What’s it about? In an alternate Japan, the year is 2029. The country has been taken over by a militaristic faction while otaku culture has been completely outlawed. Kudo Hosomichi works as a host in Kabukicho in order to pay his parents’ debts, only to one night find himself the reluctant pilot of a rebel mech. But not just any mech—this one is powered by the otaku passion of its “battery girl” Akagi Rin.
I always feel jaded watching shows like this. There’s really not much wrong with RUMBLE GARANNDOLL’s premiere. It’s a by-the-numbers mish-mash of heavy-handed homages that also has cute mini-mecha designs and a fair bit of heart. It sits squarely in the subgenre of “rah rah otaku culture” that’s remained a crowd-pleaser ever since Otaku no Video pioneered it in the 80s—people love to see themselves on TV. For mechs this season, you could very much do worse.
Anime that are capital-a About otaku culture have historically focused on a very particular image of what that culture looks like (male and heterosexual, and everyone is either into the major male demographic shows or a female character is over in the corner liking Girl Things that our dude protagonists can’t be bothered with). In fairness, there’s been a lot of change on that front with titles like Princess Jellyfish and Monthly Girls’ Nozaki-kun, opening up the floor as far as what affectionate parody and celebration of otaku things can mean.
But that particularly outdated, dude-centric vision of Otaku Culture™ tends to live on in shows that are specifically about the subculture being cruelly outlawed. So when, after an episode of female characters mainly appearing as subordinate characters except for an evil general, the “battery girl” Rin revealed herself as not just an adorable chibi AI but a human woman in an Evangelion-style dummy plug, I let out a massive sigh. After a whole episode dedicated to hamming up anime tropes with varying level of success, the “real” Rin’s introduction in exaggerated tsundere style all but screamed “love interest and narrative second fiddle.”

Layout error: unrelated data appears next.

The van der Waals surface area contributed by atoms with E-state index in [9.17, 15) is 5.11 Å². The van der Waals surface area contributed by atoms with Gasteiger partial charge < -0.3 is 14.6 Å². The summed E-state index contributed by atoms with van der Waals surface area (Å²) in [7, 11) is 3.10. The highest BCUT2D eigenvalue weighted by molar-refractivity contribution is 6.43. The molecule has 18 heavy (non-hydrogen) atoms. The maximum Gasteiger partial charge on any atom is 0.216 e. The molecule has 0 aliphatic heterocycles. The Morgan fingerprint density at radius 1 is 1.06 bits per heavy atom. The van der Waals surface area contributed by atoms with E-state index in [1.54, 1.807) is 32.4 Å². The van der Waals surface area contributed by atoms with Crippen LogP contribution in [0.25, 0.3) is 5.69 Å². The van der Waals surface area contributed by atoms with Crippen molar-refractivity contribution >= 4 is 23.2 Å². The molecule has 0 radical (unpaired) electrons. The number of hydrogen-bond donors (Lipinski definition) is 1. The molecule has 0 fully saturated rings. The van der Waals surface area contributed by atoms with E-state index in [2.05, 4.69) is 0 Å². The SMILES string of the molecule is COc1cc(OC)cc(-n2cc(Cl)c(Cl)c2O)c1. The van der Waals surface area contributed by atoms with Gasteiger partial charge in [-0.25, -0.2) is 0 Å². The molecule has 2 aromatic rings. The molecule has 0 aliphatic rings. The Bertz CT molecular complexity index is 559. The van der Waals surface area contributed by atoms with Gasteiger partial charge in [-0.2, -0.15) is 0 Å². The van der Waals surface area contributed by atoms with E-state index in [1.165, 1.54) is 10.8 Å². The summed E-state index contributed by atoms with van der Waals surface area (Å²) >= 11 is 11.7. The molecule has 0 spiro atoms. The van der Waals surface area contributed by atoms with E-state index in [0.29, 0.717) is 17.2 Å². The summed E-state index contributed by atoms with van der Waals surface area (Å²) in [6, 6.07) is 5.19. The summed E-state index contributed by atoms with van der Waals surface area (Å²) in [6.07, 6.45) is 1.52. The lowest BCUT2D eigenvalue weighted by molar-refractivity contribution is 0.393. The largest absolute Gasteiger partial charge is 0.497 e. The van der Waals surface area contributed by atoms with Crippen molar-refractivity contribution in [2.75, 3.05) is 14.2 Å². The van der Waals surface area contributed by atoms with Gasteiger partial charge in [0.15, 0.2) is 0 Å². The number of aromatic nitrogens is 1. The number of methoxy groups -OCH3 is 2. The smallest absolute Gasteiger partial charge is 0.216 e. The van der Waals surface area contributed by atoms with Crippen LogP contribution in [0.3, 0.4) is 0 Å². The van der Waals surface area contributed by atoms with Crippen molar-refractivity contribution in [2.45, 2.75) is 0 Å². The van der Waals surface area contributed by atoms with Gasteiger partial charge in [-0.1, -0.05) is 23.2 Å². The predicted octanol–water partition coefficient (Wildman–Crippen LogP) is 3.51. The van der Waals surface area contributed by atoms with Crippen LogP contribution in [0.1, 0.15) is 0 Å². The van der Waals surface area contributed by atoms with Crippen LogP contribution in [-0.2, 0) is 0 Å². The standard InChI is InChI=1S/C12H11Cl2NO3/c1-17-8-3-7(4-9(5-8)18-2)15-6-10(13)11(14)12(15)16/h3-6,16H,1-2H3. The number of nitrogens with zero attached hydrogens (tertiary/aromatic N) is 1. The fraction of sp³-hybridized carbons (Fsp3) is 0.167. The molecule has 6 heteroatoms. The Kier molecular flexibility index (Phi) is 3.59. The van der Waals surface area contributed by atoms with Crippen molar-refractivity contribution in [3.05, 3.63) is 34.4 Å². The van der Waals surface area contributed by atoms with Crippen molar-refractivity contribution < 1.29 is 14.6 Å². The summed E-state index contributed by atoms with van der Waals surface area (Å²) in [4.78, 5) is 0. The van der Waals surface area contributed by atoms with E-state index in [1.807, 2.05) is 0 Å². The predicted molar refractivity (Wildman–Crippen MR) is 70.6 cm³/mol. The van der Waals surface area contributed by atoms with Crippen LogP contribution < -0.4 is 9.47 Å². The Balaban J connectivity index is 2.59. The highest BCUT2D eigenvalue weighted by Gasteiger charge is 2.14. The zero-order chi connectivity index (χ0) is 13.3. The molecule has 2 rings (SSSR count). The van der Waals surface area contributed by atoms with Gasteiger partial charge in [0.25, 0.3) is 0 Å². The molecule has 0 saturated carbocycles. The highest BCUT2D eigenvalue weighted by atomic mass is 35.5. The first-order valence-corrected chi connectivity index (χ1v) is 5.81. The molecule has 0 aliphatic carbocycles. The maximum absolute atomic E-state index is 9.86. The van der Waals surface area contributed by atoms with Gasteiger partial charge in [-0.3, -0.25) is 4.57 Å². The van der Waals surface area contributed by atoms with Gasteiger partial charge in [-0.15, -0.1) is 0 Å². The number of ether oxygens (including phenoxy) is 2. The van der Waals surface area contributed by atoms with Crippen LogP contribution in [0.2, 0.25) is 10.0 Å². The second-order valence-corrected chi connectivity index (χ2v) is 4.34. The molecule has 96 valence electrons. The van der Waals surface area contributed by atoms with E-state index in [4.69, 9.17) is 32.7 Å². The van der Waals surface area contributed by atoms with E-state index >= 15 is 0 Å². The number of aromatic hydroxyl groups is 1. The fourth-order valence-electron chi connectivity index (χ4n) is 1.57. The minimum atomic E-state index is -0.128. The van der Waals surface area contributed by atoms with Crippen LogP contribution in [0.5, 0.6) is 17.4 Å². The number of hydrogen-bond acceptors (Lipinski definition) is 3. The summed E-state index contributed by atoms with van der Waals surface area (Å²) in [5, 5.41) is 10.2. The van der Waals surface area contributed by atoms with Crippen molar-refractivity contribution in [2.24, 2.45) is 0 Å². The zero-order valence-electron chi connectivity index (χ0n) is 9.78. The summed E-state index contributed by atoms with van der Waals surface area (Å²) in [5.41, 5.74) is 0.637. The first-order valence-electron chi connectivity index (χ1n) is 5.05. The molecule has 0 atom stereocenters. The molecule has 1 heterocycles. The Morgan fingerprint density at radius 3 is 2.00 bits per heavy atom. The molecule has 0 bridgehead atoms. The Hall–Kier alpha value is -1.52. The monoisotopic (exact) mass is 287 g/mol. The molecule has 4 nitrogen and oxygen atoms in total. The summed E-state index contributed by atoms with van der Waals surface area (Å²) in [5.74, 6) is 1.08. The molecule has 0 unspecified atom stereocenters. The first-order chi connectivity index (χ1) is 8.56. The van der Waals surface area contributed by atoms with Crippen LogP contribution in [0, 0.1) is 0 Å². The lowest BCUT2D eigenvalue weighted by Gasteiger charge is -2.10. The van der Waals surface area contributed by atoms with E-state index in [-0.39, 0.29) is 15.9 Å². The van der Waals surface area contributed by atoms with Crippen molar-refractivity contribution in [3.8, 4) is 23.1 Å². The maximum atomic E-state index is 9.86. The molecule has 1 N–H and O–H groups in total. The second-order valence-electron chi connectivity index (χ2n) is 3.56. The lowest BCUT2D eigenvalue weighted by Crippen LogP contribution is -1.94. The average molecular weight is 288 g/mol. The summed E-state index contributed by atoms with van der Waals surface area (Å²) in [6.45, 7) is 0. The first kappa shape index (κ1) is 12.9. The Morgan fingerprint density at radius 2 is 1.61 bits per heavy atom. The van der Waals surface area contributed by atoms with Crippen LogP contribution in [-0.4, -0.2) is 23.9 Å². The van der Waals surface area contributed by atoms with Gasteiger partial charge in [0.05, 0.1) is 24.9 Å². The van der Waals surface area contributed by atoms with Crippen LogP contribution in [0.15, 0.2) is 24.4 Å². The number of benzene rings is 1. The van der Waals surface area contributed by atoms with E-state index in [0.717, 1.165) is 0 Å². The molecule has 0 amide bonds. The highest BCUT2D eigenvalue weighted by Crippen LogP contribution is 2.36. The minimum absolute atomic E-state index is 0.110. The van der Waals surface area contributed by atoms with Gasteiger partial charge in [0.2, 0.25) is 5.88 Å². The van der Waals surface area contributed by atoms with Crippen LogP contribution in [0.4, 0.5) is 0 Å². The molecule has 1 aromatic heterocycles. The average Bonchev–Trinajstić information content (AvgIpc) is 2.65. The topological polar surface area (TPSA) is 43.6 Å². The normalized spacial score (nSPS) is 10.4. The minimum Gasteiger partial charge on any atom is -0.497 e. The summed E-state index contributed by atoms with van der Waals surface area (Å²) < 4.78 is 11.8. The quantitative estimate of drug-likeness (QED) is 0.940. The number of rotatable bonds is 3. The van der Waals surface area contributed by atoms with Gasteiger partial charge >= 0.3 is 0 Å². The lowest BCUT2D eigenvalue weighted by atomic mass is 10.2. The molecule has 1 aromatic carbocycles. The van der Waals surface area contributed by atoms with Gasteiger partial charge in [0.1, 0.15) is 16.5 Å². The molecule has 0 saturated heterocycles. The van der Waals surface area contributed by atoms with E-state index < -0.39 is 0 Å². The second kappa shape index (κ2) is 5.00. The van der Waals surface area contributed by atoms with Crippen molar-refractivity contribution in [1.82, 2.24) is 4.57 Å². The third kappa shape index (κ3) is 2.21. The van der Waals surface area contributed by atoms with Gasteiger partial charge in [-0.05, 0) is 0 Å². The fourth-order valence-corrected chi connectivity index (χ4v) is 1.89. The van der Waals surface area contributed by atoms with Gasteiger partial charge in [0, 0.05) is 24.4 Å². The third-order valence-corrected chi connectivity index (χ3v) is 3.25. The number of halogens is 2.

I fully admit this is a me thing; despite believing firmly in the transformative power of fan spaces, I’ve spent too many years cataloguing toxic assholes not to intrinsically side-eye this kind of setup.
I’d love nothing more that to be wrong on my cynicism here. There are some bits of narrative setup here that could point toward a more optimistic story of mutual teamwork. While Rin might be the “battery” and Hosomichi the pilot, it doesn’t work unless he’s supporting her and the two are of a mutual mind. Which could turn into “women are emotional, men are rational,” but I’m being positive here.
There’s also not really any fanservice in this first episode, which was a pleasant surprise. And yes, because I am twelve, I did laugh at the fact that the revel leader is named “Commander Balzac.” The translator also deserves a hearty tip of the hat for translating Balzac’s (who is, of course, doing discount Kamina cosplay) speech about the importance of passion as “Scream! Shout! Let it all out!”
Future episodes will have to figure out what they’re doing with lighting. Despite the neon cyberpunk aesthetic of alternate Kabukicho, the screen often becomes dim and difficult to parse, which means that some of the mech fights outside of the glowing finishing moves can get a bit muddy. There’s also some interesting subtext going on with the references to militarism: neon signs are emblazoned with the phrase “Rich Country, Strong Army,” and the episode’s antagonist is costumed in a white Naval officer’s uniform.
Depending on where it decides to go from here, Rumble Garanndoll could turn into a surprisingly smart series or a big doofy punch-em-up about beleaguered otaku fighting back against a nebulously defined version of The Man. For now, I think I’ll sit it out and see how things shape up.